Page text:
May 23, 2011


Arabs and the long revolution (A talk by Brian Whitaker at the Centre for Applied Human Rights, University of York, 18 May 2011, Al-bab)

Ten or 20 years from now, the Middle East is going to be a very different place. This may sound like a bold prediction, but one way to see what's coming is to look at the age profile of Arab populations. In Yemen, 43% are under the age of 15. In Syria, the figure is 35%, in Egypt 33%, in Oman 31% and in Saudi Arabia 29%. For comparison, the figure in the EU is just 15% - less than half what it is in many of the Arab countries.

So there is a huge youth bulge coming up. One enormous problem will be how to provide work for them but, perhaps more importantly, as a result of increased contact with the rest of the world the authorities are also going to be dealing with a generation which has different attitudes and aspirations. The change can be seen already among Arabs in their twenties. They are much more globally-aware than previous generations and they see how their own lives are restricted in comparison with elsewhere.

So far, we have witnessed full-scale uprisings in five of the 22 Arab countries – Tunisia, Egypt, Yemen, Libya, and Syria, plus major disturbances in Bahrain and warning signs in Algeria, Morocco and Oman. A lot of media reports, especially in the United States, describe the street protests as "pro-democracy demonstrations", but that is really viewing them through a western lens.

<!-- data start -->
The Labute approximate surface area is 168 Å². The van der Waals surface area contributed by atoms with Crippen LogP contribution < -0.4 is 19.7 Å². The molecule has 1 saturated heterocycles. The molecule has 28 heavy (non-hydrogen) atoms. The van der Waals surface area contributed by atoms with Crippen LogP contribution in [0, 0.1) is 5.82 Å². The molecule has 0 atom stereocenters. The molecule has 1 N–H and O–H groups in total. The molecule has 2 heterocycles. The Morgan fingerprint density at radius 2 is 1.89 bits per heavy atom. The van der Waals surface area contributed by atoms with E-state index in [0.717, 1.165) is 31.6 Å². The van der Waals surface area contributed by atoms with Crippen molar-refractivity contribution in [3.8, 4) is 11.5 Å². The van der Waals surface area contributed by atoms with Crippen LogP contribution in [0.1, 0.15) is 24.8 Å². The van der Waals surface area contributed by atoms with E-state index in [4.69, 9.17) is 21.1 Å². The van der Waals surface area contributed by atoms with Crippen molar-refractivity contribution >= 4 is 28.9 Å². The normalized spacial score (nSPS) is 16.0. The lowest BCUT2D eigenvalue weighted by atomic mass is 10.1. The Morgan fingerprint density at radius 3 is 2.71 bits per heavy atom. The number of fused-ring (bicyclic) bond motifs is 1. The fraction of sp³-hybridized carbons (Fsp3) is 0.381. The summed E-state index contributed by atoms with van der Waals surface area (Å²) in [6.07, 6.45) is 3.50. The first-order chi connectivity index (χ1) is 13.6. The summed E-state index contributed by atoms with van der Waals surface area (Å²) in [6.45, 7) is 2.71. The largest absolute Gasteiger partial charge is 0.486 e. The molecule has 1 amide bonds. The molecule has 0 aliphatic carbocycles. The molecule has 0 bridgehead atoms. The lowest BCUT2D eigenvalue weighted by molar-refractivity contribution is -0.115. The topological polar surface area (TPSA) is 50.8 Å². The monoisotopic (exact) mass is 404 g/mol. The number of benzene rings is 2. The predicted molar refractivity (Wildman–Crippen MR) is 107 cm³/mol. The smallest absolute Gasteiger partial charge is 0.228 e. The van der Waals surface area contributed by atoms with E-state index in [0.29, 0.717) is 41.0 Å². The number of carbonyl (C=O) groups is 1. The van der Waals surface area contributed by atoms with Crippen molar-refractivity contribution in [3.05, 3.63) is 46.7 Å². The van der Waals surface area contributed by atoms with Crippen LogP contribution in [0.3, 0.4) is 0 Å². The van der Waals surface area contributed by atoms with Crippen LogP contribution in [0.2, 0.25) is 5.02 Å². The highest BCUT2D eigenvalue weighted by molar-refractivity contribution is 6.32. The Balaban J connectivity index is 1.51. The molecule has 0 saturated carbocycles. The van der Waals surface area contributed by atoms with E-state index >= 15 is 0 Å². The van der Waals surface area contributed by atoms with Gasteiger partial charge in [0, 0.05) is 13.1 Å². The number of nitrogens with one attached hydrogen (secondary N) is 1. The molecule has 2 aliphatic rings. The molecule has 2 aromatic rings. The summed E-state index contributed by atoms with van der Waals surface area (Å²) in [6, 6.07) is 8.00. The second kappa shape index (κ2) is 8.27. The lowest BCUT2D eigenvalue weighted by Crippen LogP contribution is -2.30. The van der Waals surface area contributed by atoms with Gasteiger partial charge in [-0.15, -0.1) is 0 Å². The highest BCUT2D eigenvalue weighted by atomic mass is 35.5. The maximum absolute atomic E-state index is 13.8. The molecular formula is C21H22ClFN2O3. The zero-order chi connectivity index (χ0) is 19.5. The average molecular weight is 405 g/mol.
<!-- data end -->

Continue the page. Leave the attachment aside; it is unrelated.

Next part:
If you look at the activists' slogans, hurriya (freedom) is certainly one of the buzz words but "democracy" as such scarcely figures at all, even though democracy may be one of the things that freedom implies.

The most popular Egyptian slogan, later transferred to Syria, was "The people want the fall of the regime". The Arabic word for "regime" is nidham, but it also means "system" and this wider meaning is what the protesters are really talking about: not just getting rid of unpopular leaders but the whole system associated with them – the corruption, the cronyism, the repression, the lack of accountability, and so on.

We also hear protesters demanding "respect" and "dignity". Among other things, that means not being shot at or set upon by thugs when they try to express their views. But it's also, more broadly, a call to be treated like grown-up citizens.

In my book, What's Really Wrong with the Middle East, I argued that Arab regimes are basically modelled on traditional concepts of the Arab family, with a father figure at the head who knows what is best for his children (or at least thinks he does) and whose authority should not be challenged.

This can even be seen in the language and imagery used by the regimes themselves, including the idea that the head of state is a shepherd guiding his flock.

So these calls for respect and dignity may sound quite bland but they are actually very subversive. Though not fully articulated at present, they point to an assertion of rights as citizens and a refusal to be treated like children or sheep.

Posted by at May 23, 2011 5:48 AM

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